Bubble baths and Yuengling

Baths are great, aren’t they? They’ve got the cleanliness. The bubbles. The cowboy.

I can still remember the first time I saw the Yesterday’s cowboy. A wide-eyed high school junior, I had just finished touring the USC campus with my dad and was naively impressed with the whole atmosphere. There’s just something cool about a man who epitomizes his generation while soaking in a dirty bathtub, whether it’s The Dude or a duderancher.

Like a forgiving deity, the Yesterday’s cowboy then proceeded to watch over my college career. He provided a homing beacon during St. Patrick’s Day revelries and offered a bastion of comfort following a food poisoning incident (no fryer cleaner was involved). Even now, Yesterday’s is where we gather when old friends come into town to talk about English lit and the Drive By Truckers.

Looming large above the never-ending Five Points construction, the Yesterday’s cowboy calls to all of us, washing down the comforts of Yuengling, fried food and college camaraderie in one easily recognizable symbol. Here’s to you, you naked wrangler.

While the Yesterday’s cowboy belongs to all Columbians in Gamecock-inspired ubiquity, another bathtub icon is much more exclusive. It’s called the Red Tub. My theory is that it’s like that island in the Pirates of the Caribbean — you can’t find it unless you’ve been there before.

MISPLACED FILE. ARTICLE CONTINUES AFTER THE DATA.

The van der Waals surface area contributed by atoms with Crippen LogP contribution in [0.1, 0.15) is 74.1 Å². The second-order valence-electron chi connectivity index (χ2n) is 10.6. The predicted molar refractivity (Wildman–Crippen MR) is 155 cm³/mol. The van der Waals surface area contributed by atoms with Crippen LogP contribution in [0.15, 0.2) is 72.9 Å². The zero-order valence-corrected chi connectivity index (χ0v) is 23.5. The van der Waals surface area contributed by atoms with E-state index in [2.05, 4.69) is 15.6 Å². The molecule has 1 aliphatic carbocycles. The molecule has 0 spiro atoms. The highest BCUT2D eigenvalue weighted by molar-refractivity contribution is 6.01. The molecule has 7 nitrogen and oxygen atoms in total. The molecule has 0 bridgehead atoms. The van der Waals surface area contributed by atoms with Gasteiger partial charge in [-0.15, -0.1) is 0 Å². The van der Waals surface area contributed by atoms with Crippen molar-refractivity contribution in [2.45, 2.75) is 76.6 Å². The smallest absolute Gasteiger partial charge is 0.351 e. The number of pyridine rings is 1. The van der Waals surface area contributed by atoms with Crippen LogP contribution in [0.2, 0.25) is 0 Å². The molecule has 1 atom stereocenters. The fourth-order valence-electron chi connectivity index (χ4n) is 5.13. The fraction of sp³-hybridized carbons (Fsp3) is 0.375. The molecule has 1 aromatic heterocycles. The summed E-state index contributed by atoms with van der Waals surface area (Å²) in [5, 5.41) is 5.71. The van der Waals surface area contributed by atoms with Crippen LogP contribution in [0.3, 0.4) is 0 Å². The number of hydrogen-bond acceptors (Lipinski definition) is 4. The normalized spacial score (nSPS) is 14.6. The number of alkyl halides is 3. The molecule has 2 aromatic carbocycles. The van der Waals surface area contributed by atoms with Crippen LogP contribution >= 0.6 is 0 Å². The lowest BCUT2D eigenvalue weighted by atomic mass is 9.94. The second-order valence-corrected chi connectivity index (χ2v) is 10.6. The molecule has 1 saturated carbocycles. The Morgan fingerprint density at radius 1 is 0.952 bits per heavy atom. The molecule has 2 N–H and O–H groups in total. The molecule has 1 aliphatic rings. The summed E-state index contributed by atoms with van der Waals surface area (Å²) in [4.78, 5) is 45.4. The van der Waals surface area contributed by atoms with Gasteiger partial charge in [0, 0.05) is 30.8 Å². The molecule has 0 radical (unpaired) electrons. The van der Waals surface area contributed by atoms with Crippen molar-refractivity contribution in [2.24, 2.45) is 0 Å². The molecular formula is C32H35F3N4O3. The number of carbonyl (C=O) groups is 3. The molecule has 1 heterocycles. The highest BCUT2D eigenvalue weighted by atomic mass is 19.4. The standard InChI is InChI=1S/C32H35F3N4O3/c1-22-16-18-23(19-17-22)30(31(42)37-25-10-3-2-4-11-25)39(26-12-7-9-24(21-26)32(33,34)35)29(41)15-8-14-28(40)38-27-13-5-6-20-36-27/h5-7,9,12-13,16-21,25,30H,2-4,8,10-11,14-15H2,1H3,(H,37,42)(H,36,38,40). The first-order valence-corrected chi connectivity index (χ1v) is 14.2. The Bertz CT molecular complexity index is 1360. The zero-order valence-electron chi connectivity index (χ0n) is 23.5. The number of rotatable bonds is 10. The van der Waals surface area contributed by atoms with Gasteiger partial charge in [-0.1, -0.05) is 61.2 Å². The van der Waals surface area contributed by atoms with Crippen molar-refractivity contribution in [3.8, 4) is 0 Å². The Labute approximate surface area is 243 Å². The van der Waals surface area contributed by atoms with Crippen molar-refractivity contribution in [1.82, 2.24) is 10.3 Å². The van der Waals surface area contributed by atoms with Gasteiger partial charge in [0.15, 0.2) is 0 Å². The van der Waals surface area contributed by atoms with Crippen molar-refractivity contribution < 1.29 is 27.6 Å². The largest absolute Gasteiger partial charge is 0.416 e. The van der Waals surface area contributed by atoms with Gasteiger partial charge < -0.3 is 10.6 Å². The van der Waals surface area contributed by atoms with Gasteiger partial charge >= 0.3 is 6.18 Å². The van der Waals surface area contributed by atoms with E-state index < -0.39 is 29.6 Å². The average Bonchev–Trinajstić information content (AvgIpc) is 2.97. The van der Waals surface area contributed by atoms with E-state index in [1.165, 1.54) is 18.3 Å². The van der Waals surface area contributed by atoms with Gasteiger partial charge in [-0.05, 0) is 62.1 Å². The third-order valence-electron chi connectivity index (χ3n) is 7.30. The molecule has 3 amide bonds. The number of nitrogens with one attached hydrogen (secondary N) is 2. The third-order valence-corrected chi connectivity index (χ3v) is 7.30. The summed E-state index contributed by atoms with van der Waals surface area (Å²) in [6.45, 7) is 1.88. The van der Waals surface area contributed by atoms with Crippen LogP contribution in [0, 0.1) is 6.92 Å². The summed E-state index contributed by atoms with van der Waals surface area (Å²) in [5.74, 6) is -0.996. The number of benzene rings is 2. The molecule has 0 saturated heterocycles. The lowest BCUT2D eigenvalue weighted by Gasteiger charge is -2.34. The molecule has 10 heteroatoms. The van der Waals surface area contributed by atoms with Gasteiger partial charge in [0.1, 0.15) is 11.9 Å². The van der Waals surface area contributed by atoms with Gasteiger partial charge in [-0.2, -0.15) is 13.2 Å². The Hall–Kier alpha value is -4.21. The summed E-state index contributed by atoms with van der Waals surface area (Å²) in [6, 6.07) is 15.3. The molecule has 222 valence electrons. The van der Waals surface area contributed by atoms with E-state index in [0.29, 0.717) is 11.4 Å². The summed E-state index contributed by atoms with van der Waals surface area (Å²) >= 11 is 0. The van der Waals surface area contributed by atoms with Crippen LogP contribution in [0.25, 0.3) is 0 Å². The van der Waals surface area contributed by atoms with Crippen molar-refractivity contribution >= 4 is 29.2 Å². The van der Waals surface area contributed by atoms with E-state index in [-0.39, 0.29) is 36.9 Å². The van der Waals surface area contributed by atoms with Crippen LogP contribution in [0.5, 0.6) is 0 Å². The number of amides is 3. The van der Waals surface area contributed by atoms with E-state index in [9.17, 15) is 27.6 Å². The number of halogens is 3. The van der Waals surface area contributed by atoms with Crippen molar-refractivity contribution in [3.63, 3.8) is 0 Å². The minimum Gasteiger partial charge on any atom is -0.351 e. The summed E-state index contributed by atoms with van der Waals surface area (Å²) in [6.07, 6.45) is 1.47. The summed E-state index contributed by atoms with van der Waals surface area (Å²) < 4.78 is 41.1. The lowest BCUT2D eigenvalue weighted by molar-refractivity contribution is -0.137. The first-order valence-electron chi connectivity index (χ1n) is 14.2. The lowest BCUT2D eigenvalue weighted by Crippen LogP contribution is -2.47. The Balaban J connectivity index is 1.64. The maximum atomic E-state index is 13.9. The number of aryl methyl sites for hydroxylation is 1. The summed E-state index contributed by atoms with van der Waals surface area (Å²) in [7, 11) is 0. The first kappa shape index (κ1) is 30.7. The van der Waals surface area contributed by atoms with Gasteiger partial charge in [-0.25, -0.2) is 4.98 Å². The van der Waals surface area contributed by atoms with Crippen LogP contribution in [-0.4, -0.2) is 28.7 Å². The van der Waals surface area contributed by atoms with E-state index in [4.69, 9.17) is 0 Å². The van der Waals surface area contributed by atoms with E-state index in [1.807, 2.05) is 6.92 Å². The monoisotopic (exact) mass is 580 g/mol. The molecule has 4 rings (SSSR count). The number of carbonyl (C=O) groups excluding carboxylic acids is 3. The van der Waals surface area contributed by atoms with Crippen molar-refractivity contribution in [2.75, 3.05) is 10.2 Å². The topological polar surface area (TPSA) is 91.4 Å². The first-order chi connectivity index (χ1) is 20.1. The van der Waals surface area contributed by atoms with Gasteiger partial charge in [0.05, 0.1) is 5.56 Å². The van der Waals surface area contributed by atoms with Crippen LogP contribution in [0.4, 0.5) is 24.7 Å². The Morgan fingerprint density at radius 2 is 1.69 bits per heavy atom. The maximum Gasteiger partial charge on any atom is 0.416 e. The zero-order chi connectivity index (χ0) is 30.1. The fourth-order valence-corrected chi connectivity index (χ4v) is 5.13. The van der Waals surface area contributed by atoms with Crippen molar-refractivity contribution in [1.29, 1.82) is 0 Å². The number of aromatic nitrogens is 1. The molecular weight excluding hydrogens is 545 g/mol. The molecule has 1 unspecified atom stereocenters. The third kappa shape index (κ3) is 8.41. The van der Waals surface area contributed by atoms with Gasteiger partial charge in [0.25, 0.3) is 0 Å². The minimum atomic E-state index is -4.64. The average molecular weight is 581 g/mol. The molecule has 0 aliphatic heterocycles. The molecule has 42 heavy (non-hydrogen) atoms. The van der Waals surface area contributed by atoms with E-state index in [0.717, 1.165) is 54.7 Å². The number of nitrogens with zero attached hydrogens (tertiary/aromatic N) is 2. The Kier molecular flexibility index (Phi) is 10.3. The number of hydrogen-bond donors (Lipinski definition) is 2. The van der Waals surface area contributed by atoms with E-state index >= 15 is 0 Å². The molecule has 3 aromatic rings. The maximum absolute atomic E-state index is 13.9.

Nestled on the second floor of the State Street music scene, it blends indoor and outdoor space where students, hippies and the occasional middle schooler can mingle over spirits and cover songs. These people once had a Neil Young tribute night — I mean, you can’t get much more self-righteously uncool than that! And yet, when you go to the bathroom (ahem, the INSIDE bathroom) and check out their flaking red bathtub, you realize that this little indie joint is embracing the same marketing techniques as mainstream Yesterday’s. It’s about forging an icon and building a brand. And bathing, apparently.

So, whether you’re trying to become everyone’s favorite restaurant or recruit a highly specialized crowd of music-lovers, the marketing challenge is the same. You must create a memorable identity that connects with your customers on a symbolic level. And it helps if you happen to know that Columbians are a lather-lovin’ crowd. While I can’t speculate on the reasons behind this affinity for the bathtub, all I know is that whenever a Carolina Rebath commercial comes on the radio, I have an overwhelming urge to grab a Yuengling and sing “Southern Man.”

 

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